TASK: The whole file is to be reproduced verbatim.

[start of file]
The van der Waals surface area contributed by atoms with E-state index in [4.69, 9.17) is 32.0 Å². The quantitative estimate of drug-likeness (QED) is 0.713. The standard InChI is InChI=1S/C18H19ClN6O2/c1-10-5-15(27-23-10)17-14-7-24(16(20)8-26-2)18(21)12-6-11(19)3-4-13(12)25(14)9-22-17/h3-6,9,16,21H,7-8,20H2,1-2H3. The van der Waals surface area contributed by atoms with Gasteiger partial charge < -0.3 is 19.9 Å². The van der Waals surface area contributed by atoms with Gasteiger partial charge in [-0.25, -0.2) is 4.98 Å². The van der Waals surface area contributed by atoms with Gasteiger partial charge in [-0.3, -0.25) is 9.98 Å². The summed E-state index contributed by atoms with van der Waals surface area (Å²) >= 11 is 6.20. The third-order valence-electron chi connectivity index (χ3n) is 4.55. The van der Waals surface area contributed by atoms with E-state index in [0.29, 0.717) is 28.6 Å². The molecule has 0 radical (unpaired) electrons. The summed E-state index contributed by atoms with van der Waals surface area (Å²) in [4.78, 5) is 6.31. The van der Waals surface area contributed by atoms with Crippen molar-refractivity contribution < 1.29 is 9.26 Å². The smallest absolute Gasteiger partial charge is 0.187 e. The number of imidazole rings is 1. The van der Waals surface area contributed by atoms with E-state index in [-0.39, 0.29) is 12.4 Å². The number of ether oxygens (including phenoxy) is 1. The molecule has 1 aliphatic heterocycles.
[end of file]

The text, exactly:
The van der Waals surface area contributed by atoms with E-state index in [4.69, 9.17) is 32.0 Å². The quantitative estimate of drug-likeness (QED) is 0.713. The standard InChI is InChI=1S/C18H19ClN6O2/c1-10-5-15(27-23-10)17-14-7-24(16(20)8-26-2)18(21)12-6-11(19)3-4-13(12)25(14)9-22-17/h3-6,9,16,21H,7-8,20H2,1-2H3. The van der Waals surface area contributed by atoms with Gasteiger partial charge < -0.3 is 19.9 Å². The van der Waals surface area contributed by atoms with Gasteiger partial charge in [-0.25, -0.2) is 4.98 Å². The van der Waals surface area contributed by atoms with Gasteiger partial charge in [-0.3, -0.25) is 9.98 Å². The summed E-state index contributed by atoms with van der Waals surface area (Å²) >= 11 is 6.20. The third-order valence-electron chi connectivity index (χ3n) is 4.55. The van der Waals surface area contributed by atoms with E-state index in [0.29, 0.717) is 28.6 Å². The molecule has 0 radical (unpaired) electrons. The summed E-state index contributed by atoms with van der Waals surface area (Å²) in [4.78, 5) is 6.31. The van der Waals surface area contributed by atoms with Crippen molar-refractivity contribution < 1.29 is 9.26 Å². The smallest absolute Gasteiger partial charge is 0.187 e. The number of imidazole rings is 1. The van der Waals surface area contributed by atoms with E-state index in [-0.39, 0.29) is 12.4 Å². The number of ether oxygens (including phenoxy) is 1. The molecule has 1 aliphatic heterocycles.